Container Growing… This herb is ideally suited to container culture and will grow happily in potting compost. Attention throughout the year is minimal. Water if the compost is drying out, and feed with liquid plant food monthly throughout the growing season. Container grown plants are more likely to affected by severe frosts, so move the containers close to the house walls in colder months.
Gramp’s Veg Garden st heap! the co m po …tips fro m As I sit here having a well earned cuppa, I’m
dreaming of raspberry pie with clotted cream, an ice cold glass of Chablis, bird song, and the crack of leather on willow.
• Scandinavian stress-graded, kiln dried C16/C24 timber – ideal for joinery and / or construction. Available in any length up to 6.0m (20ft). • Pressure treated timber Delivery • Wood stain available in various colours & Teak Oil. Now • Timber can be re-sawn and or cross-cut to customer’s requirements. Available • Also available OSB, MDF and Exterior Plywood in various sizes from 3mm up to 25mm thickness. • Round Poles – up to 3.66m x 85 diameter. • Tongue and groove boards.Whitewood up to 5.4m long. • Decking Boards – 145 x 28 x 4.2/5.4m. Redwood, kiln dried & treated. Dual profile. Decking screws – 63mm also available. SUMMER • Plasterboard – 2400 x 1200 x 12.5.Thistle Plaster and plasterboard screws. SPECIAL 52cc • Trellis fencing and panels made to order. Chainsaws • Now in stock - Laminated Beams 140x140 & 200x200 80€ EACH up to 12m long MultiFinish plaster
FIND US ON THE A92 JUNCTION 108
IT’S GOOD TO GO TO WOOD 2 GO
GRAHAM - 606 156 151
PAUL - 661 147 689
Opening hours: Mon to Fri 9.30am -2pm then 3.30pm - 6pm Saturday & out of hours contact Paul’s mobile El Poligono Industrial, 60,Velez Rubio. Exit at junction 108. Tel/Fax: 950 614 050 Out of Hours: 661 147 689 email@example.com All major credit cards accepted
Suddenly I’m brought back to earth by the dulcet (?) tones of ‘Er Indoors shouting “Have you finished picking the raspberries yet?” Back to work… if you are lucky enough to have autumn fruiting raspberries, now is the time to give your canes a good soaking, and I mean a REALLY good soaking; not just a can full. Then put at least 10cms of mulch around them to keep the soil moist because the sun will dry out the moisture as fast as you can put it in. I know that this is a veg page, but soft fruit is often grown in the veg plot. I also have a grape vine growing along the fence of the veg garden, courtesy of a bird, so I’m leaving it there to see what happens...there are a few grapes on it about the size of small pea!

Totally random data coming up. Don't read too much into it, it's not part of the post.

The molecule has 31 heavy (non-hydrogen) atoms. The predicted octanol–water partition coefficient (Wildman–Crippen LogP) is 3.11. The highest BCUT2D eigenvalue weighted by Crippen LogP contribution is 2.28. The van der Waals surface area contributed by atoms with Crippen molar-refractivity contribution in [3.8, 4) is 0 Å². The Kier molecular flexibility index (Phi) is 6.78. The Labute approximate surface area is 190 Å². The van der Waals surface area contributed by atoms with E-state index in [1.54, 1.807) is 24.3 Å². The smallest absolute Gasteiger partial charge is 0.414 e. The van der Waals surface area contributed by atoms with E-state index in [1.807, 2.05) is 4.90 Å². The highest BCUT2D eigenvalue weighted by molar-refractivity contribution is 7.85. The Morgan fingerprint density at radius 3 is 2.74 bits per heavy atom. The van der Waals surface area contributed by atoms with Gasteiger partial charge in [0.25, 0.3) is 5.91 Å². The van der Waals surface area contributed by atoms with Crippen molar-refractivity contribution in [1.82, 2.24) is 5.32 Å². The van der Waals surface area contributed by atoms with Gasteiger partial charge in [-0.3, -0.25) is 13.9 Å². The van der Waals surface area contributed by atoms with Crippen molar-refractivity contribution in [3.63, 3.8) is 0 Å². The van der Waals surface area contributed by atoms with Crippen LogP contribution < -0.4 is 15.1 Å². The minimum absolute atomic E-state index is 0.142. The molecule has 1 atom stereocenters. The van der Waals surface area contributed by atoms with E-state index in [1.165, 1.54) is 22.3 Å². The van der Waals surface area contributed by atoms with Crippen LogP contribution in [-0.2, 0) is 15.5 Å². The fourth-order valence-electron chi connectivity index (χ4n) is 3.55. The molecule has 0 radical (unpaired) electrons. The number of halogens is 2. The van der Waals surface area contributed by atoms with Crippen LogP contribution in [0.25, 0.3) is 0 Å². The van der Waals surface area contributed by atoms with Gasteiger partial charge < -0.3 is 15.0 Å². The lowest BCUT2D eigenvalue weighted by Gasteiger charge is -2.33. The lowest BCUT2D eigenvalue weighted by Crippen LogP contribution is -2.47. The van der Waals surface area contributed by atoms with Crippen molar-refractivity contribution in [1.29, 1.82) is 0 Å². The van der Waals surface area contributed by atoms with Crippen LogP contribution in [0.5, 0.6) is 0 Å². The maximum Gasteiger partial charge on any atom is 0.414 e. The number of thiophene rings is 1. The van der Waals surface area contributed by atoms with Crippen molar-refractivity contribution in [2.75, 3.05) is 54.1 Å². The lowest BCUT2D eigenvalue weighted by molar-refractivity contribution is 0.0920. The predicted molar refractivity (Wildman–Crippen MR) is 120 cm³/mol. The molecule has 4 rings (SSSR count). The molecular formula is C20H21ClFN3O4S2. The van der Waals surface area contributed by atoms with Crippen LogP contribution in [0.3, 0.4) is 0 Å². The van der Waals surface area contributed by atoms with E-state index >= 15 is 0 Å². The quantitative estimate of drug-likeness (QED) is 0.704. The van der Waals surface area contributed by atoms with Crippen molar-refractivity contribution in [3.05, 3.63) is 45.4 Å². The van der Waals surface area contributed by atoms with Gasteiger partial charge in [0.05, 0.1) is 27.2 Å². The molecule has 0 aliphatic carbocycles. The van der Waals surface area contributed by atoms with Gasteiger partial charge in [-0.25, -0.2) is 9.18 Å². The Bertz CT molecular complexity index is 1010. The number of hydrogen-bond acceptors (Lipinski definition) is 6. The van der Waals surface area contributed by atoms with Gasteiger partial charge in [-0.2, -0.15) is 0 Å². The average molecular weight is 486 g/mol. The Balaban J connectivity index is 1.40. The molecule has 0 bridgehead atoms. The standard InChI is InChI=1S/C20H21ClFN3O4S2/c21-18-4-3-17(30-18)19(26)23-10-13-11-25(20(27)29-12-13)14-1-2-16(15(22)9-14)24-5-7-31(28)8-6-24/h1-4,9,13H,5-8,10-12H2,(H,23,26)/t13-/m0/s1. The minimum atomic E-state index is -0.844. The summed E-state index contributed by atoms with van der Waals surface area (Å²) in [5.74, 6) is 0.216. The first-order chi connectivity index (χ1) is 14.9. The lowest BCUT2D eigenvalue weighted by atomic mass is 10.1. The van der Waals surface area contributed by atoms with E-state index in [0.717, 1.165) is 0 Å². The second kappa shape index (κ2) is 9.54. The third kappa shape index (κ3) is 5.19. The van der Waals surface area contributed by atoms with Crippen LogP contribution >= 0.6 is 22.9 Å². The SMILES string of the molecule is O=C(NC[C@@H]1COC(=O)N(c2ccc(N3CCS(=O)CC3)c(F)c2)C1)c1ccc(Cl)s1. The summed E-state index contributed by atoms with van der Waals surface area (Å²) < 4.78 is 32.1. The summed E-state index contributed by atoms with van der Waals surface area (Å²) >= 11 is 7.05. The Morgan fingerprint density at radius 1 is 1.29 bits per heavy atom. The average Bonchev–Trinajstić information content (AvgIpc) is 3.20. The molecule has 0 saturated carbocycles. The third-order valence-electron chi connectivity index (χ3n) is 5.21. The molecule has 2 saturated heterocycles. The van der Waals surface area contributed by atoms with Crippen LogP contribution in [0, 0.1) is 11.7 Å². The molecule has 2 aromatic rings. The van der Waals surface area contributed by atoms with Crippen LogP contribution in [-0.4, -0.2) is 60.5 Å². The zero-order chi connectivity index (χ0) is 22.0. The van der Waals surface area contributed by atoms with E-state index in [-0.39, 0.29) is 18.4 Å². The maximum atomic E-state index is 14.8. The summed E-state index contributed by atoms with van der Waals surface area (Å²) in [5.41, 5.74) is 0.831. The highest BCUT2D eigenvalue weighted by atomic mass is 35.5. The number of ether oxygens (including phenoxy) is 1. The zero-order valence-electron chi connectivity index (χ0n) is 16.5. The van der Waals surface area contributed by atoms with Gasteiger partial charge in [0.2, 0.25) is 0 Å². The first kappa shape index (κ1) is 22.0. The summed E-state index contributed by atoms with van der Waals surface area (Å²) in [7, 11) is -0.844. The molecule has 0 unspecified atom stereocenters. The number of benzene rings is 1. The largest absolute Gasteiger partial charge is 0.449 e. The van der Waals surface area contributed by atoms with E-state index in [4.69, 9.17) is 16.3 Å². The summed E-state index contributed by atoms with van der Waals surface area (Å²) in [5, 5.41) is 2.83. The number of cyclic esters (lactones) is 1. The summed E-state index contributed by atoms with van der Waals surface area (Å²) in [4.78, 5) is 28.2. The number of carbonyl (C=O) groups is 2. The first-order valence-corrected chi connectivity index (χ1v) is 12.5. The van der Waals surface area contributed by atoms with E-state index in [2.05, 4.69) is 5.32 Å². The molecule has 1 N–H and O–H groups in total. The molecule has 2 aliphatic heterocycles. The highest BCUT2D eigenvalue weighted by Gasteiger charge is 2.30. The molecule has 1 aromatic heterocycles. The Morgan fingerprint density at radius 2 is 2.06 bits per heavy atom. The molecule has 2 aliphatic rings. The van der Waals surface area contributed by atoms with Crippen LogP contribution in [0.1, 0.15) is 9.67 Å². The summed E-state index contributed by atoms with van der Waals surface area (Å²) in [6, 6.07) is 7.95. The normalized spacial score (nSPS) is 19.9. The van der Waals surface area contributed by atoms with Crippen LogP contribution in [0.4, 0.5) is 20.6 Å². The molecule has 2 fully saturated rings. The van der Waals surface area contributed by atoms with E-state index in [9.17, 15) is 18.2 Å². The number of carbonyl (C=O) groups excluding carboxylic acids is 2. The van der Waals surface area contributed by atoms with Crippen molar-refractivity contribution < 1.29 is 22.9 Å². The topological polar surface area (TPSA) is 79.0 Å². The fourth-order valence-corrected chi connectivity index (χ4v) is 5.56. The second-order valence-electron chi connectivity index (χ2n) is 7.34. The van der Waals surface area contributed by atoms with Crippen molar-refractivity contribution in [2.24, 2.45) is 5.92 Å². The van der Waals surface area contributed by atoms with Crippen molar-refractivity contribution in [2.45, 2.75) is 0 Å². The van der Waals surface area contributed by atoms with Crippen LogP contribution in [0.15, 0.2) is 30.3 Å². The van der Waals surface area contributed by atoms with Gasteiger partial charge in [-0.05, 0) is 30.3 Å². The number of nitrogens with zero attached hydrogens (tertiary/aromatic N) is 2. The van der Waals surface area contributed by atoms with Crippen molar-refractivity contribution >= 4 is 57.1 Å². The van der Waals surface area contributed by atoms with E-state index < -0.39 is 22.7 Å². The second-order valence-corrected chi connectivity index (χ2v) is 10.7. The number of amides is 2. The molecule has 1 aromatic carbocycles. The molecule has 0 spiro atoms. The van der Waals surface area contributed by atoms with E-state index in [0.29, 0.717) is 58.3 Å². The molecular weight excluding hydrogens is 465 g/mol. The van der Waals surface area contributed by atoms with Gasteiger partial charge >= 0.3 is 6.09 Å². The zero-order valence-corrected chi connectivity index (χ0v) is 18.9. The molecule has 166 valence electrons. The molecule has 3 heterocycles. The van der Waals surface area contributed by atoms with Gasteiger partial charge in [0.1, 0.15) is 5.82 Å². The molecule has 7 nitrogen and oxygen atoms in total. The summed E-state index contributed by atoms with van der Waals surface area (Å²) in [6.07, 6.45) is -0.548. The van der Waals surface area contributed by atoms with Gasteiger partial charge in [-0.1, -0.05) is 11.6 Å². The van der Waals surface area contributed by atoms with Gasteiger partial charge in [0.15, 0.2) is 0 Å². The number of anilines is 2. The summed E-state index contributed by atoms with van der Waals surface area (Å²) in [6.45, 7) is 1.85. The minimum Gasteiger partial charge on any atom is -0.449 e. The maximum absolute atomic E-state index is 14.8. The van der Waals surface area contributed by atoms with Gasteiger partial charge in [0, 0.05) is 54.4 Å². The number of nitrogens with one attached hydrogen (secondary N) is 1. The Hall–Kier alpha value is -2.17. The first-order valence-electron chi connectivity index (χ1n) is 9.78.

AUGUST... If your plot is empty now, make sure it is well weeded then dig in the horse and cow manure; the older the better, but check for those CHAFER grubs! Now is the time for the seed bed to be prepared. Select a patch, preferably with a bit of shade at midday. Rake the soil to a fine tilth, make a depression (drill) and water. Sow seeds in moist drill then cover with fine dry soil. Using a watering can with a fine rose, keep the seedlings damp and shady until they are strong enough to look after themselves. Seeds suitable for planting now are:- cabbage, leeks, lettuce, onions, caulis, broccoli etc, NOT carrots as it’s still too hot for them. Seed potatoes are not available yet but look out for sprouting potatoes in the veg market Plant a few plugs of lettuce for those summer salads, and keep the tomatoes, cucumber, and peppers well watered. Keep an eye open for wasp nests amongst pots or near water butts.
GOLDEN RULES TO REMEMBER
Keep those weeds down, and don’t let the plants dry out. Wear your hat, drink plenty of water and take regular breaks
Happy Gardening! ‘Til Next Month, GRAMPS
Sol Times Newspaper Issue 249 Roquetas Edition